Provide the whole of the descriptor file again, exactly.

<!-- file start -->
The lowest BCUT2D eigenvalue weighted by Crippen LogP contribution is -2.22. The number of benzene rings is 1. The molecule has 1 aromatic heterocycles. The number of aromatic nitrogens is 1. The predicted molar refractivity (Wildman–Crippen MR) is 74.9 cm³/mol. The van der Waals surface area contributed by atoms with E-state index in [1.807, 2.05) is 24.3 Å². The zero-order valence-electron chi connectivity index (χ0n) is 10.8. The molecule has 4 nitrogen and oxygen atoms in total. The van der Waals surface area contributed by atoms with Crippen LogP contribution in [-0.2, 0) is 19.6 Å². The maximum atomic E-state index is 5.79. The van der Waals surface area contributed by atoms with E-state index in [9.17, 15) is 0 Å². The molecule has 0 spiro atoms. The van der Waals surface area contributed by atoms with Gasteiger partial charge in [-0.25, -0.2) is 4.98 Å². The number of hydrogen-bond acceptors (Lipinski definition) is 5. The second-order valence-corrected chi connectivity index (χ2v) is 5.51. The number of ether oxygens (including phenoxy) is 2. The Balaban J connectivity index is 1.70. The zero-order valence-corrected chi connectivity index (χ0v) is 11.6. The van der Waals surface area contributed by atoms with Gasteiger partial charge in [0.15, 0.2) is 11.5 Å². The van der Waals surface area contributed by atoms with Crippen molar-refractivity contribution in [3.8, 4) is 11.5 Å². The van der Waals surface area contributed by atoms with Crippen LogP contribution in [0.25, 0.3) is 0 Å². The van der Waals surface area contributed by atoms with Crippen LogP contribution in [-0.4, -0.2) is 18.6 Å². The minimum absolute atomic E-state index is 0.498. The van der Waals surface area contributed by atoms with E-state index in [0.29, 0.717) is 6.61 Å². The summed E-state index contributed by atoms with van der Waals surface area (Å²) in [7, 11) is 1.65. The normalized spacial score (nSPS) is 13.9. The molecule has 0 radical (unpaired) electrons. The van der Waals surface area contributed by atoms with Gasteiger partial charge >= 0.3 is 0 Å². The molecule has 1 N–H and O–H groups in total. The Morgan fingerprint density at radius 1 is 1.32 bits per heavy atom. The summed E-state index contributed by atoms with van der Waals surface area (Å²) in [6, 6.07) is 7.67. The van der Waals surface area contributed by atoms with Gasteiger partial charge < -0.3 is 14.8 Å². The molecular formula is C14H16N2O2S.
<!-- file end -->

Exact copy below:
The lowest BCUT2D eigenvalue weighted by Crippen LogP contribution is -2.22. The number of benzene rings is 1. The molecule has 1 aromatic heterocycles. The number of aromatic nitrogens is 1. The predicted molar refractivity (Wildman–Crippen MR) is 74.9 cm³/mol. The van der Waals surface area contributed by atoms with E-state index in [1.807, 2.05) is 24.3 Å². The zero-order valence-electron chi connectivity index (χ0n) is 10.8. The molecule has 4 nitrogen and oxygen atoms in total. The van der Waals surface area contributed by atoms with Crippen LogP contribution in [-0.2, 0) is 19.6 Å². The maximum atomic E-state index is 5.79. The van der Waals surface area contributed by atoms with E-state index in [9.17, 15) is 0 Å². The molecule has 0 spiro atoms. The van der Waals surface area contributed by atoms with Gasteiger partial charge in [-0.25, -0.2) is 4.98 Å². The number of hydrogen-bond acceptors (Lipinski definition) is 5. The second-order valence-corrected chi connectivity index (χ2v) is 5.51. The number of ether oxygens (including phenoxy) is 2. The Balaban J connectivity index is 1.70. The zero-order valence-corrected chi connectivity index (χ0v) is 11.6. The van der Waals surface area contributed by atoms with Gasteiger partial charge in [0.15, 0.2) is 11.5 Å². The van der Waals surface area contributed by atoms with Crippen molar-refractivity contribution in [3.8, 4) is 11.5 Å². The van der Waals surface area contributed by atoms with Crippen LogP contribution in [0.25, 0.3) is 0 Å². The van der Waals surface area contributed by atoms with Crippen LogP contribution in [-0.4, -0.2) is 18.6 Å². The minimum absolute atomic E-state index is 0.498. The van der Waals surface area contributed by atoms with E-state index in [0.29, 0.717) is 6.61 Å². The summed E-state index contributed by atoms with van der Waals surface area (Å²) in [7, 11) is 1.65. The normalized spacial score (nSPS) is 13.9. The molecule has 0 radical (unpaired) electrons. The van der Waals surface area contributed by atoms with Gasteiger partial charge >= 0.3 is 0 Å². The molecule has 1 N–H and O–H groups in total. The Morgan fingerprint density at radius 1 is 1.32 bits per heavy atom. The summed E-state index contributed by atoms with van der Waals surface area (Å²) in [6, 6.07) is 7.67. The van der Waals surface area contributed by atoms with Gasteiger partial charge < -0.3 is 14.8 Å². The molecular formula is C14H16N2O2S.